Fortunately, the Yellow Warbler is not a threatened species, but it does face a series of growing threats. Among the most pervasive of these challenges are free-roaming domestic cats, which kill approximately 2.4 billion birds each year in the United States. ABC's Cats Indoors program works to combat this problem by educating the public, promoting science-based policies, and working with diverse stakeholders.
These small brown birds may be widespread and sport a “common” look, but their singing is anything but average. From region to region, Song Sparrows offer listeners a varied repertoire of songs and, like all great composers, they put a signature touch on their music, adding unique interludes of varying tempo between standard song phrases. How good is their singing? Some observers compare one of their songs to the beginning of Beethoven's Symphony No. 5.
Unfortunately, vocal skills do little to protect the Song Sparrow from growing anthropogenic (human-caused) dangers, including glass collisions, which are responsible for up to a billion bird deaths in the United States each year. ABC's Bird-Smart Glass Program, however, is working to combat this threat by testing preventative window products, advocating bird-friendly window legislation, and educating homeowners, architects, and lawmakers.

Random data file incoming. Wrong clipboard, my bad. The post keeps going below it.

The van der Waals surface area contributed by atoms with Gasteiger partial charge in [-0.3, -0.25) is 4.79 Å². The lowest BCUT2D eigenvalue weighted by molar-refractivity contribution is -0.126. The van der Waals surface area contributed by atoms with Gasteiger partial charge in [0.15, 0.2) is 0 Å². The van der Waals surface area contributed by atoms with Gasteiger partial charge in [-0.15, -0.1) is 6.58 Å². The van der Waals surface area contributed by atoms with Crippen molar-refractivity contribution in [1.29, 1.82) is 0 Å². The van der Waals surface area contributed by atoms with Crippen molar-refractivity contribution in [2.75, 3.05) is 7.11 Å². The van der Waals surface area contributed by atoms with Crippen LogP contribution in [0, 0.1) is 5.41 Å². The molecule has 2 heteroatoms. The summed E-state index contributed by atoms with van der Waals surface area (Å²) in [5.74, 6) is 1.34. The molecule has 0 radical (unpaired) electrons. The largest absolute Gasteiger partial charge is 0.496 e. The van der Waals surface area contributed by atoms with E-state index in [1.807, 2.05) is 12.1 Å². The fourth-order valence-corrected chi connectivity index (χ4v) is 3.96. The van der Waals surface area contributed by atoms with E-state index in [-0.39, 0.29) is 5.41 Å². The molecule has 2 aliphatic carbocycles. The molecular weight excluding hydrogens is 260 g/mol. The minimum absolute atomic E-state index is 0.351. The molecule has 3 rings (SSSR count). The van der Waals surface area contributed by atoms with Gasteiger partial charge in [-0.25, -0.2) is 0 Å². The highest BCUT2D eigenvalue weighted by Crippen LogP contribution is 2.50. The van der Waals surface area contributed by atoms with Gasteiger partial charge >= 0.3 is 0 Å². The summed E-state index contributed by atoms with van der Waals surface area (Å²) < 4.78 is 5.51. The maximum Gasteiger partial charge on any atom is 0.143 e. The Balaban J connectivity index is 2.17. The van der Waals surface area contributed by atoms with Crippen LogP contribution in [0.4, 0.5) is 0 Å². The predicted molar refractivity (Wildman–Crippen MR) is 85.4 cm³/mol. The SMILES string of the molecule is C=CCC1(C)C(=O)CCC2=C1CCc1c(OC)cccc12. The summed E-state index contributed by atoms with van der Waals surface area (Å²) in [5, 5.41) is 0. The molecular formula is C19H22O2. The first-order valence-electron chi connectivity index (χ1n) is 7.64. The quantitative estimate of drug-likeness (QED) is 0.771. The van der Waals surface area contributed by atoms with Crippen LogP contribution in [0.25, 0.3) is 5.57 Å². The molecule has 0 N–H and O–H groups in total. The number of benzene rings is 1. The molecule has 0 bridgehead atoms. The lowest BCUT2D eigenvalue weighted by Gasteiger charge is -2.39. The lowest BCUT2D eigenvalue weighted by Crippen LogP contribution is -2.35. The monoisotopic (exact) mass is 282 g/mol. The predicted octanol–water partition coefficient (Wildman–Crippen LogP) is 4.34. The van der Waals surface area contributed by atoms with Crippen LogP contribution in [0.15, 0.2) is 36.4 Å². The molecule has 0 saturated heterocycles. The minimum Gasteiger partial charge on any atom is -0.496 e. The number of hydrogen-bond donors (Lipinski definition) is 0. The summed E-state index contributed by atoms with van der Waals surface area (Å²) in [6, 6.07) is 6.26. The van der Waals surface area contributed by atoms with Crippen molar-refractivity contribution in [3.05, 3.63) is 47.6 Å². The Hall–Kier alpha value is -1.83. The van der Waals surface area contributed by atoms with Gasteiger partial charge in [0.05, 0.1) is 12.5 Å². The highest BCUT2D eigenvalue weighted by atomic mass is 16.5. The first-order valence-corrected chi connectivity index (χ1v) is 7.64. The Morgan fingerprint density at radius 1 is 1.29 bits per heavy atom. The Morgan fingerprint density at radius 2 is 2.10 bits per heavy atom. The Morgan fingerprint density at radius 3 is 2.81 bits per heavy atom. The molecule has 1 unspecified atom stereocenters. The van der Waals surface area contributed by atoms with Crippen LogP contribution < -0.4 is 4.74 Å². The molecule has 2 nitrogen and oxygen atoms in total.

Despite the grueling distance they fly each spring — upwards of 6,000 miles — Bobolinks make their way north with a joyful song composed of tumbling notes. Having reached breeding grounds in the northern United States and southern Canada, male Bobolinks belt out two gurgling, metallic-sounding songs that last about 3.5 seconds each. These songs woo females, delineate territory, and, for appreciative human listeners, enliven fallow fields, meadows, and prairies in spring.